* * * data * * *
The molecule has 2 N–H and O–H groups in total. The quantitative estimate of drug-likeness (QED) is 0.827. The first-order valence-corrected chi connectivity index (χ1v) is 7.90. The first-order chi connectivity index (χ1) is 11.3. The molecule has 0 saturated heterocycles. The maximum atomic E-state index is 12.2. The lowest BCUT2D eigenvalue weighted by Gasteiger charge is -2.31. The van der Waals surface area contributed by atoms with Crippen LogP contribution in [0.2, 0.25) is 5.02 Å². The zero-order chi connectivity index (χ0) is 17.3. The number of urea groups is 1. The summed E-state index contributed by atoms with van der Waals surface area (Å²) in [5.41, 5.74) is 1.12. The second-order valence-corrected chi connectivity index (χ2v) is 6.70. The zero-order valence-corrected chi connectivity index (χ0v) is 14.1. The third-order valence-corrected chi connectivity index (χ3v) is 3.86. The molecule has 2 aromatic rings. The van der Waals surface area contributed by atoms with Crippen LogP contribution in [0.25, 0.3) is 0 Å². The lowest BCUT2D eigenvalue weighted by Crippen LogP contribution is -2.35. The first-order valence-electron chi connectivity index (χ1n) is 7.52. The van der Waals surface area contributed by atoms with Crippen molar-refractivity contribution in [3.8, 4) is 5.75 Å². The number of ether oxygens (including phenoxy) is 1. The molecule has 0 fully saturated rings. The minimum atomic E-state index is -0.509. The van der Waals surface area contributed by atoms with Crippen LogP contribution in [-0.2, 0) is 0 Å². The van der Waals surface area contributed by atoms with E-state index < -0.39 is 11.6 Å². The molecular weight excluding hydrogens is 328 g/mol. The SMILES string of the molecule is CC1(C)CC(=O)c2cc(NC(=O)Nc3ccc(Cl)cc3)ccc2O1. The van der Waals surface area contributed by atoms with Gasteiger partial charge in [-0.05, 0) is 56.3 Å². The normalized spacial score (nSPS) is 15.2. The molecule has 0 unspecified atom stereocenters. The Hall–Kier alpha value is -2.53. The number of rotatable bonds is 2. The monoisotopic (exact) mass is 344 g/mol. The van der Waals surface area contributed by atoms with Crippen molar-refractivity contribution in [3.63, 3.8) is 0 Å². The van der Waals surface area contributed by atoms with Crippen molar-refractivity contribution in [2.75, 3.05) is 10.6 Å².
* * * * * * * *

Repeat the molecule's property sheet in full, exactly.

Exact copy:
The molecule has 2 N–H and O–H groups in total. The quantitative estimate of drug-likeness (QED) is 0.827. The first-order valence-corrected chi connectivity index (χ1v) is 7.90. The first-order chi connectivity index (χ1) is 11.3. The molecule has 0 saturated heterocycles. The maximum atomic E-state index is 12.2. The lowest BCUT2D eigenvalue weighted by Gasteiger charge is -2.31. The van der Waals surface area contributed by atoms with Crippen LogP contribution in [0.2, 0.25) is 5.02 Å². The zero-order chi connectivity index (χ0) is 17.3. The number of urea groups is 1. The summed E-state index contributed by atoms with van der Waals surface area (Å²) in [5.41, 5.74) is 1.12. The second-order valence-corrected chi connectivity index (χ2v) is 6.70. The zero-order valence-corrected chi connectivity index (χ0v) is 14.1. The third-order valence-corrected chi connectivity index (χ3v) is 3.86. The molecule has 2 aromatic rings. The van der Waals surface area contributed by atoms with Crippen LogP contribution in [0.25, 0.3) is 0 Å². The lowest BCUT2D eigenvalue weighted by Crippen LogP contribution is -2.35. The first-order valence-electron chi connectivity index (χ1n) is 7.52. The van der Waals surface area contributed by atoms with Crippen molar-refractivity contribution in [3.8, 4) is 5.75 Å². The number of ether oxygens (including phenoxy) is 1. The molecule has 0 fully saturated rings. The minimum atomic E-state index is -0.509. The van der Waals surface area contributed by atoms with Crippen LogP contribution in [-0.2, 0) is 0 Å². The van der Waals surface area contributed by atoms with E-state index < -0.39 is 11.6 Å². The molecular weight excluding hydrogens is 328 g/mol. The SMILES string of the molecule is CC1(C)CC(=O)c2cc(NC(=O)Nc3ccc(Cl)cc3)ccc2O1. The van der Waals surface area contributed by atoms with Gasteiger partial charge in [-0.05, 0) is 56.3 Å². The normalized spacial score (nSPS) is 15.2. The molecule has 0 unspecified atom stereocenters. The Hall–Kier alpha value is -2.53. The number of rotatable bonds is 2. The monoisotopic (exact) mass is 344 g/mol. The van der Waals surface area contributed by atoms with Crippen molar-refractivity contribution in [3.63, 3.8) is 0 Å². The van der Waals surface area contributed by atoms with Crippen molar-refractivity contribution in [2.75, 3.05) is 10.6 Å².